Pearl colour is usually defined as consisting of two components:
- the body colour
- the overtone.
Strictly speaking, to this should sometimes be added a third man-made attribute – the dye (or irradiation)!
The dye / irradiation
Let’s deal with this one first.
To begin with, virtually all “black pearls” you see for sale will be dyed. Only pearls from “Pinctada Margaritifera” (the Black Lip Oyster) are naturally black and they’re rare. Rarity, of course, equates to price.
No freshwater pearls are ever naturally black. So, if you see cheap black pearls or freshwater pearls that are black, then you know that their colour is almost certainly artificial.
A complication here arises because not all dying is done for a radical effect. Sometimes it’s done to make the peals whiter, creamier or more golden etc.
Purists would argue that no pearl should ever be dyed and on the whole, the less a pearl has been “tweaked” to make it look better, the higher its value will usually be. However, some buyers are less concerned about that and will happily accept pearls that have had their colour enhanced.
How can you identify an artificially coloured pearl?
Well, most professionals and expert retailers of pearls can usually do so at a glance. Sometimes they’ll also look into any drill holes in a pearl looking for signs of a darker core (a sign of irradiation) or down the length of the hole for major colour variations (a sure sign of dying).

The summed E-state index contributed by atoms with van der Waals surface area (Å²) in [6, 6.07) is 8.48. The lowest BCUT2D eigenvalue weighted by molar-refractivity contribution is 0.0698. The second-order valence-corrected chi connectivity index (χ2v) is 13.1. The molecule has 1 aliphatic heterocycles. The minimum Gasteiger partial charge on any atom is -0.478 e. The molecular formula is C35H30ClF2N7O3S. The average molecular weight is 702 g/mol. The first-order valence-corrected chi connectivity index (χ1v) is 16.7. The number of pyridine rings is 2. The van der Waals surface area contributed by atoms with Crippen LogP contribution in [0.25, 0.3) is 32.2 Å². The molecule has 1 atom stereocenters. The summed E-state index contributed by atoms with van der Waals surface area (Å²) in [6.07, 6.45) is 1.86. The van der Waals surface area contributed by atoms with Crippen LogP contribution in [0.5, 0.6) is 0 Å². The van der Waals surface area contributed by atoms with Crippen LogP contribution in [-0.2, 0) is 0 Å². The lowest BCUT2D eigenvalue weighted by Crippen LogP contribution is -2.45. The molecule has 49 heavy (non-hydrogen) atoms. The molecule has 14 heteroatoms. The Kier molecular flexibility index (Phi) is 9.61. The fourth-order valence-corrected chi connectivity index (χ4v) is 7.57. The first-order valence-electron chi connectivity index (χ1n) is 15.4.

Many things can influence the basic body colour of a pearl. The lengthy list includes things such as:
- the type of mollusc;
- the waters it has lived in;
- what materials were used as a nucleus to get the pearl underway in cultured pearls;
The basic body colour can vary anywhere from black to near brilliant white with many subtle tones in between such as “gold” “green” and “blue” etc.
This is often the first colour that will strike you when you look at a pearl. It’s something of a matter of opinion but many would argue that pearls are best seen under very soft natural light or equally soft but bright artificial light.
Very strong sunlight can cause the pearl’s colour to be lost in the background illumination. Pearls also really don’t like strong direct sunlight very much and it can be harmful to them, so avoid it if at all possible.
These are subtle colours that sometimes seem to “float” as luminescence on the top of the body colour.
These colours can drift and swirl and give rise to expressions such as “white pearl with rose overtones”.
It’s also possible to find pearls that have little or no overtone too.
There is no best or worst here. Much depends upon your personal preferences, style and sometimes just your outfit. Some people have different pearls with different overtones, so that they can better coordinate their outfits.
All things being equal, black pearls (cultivated) are around 50% rarer than white pearls. As such that means that if all other things are equal, black pearls are typically more expensive.
However, as many black pearls are in fact dyed, the price differences aren’t always very evident. Remember also that many things taken together, give the value of a pearl – and colour is only one of them.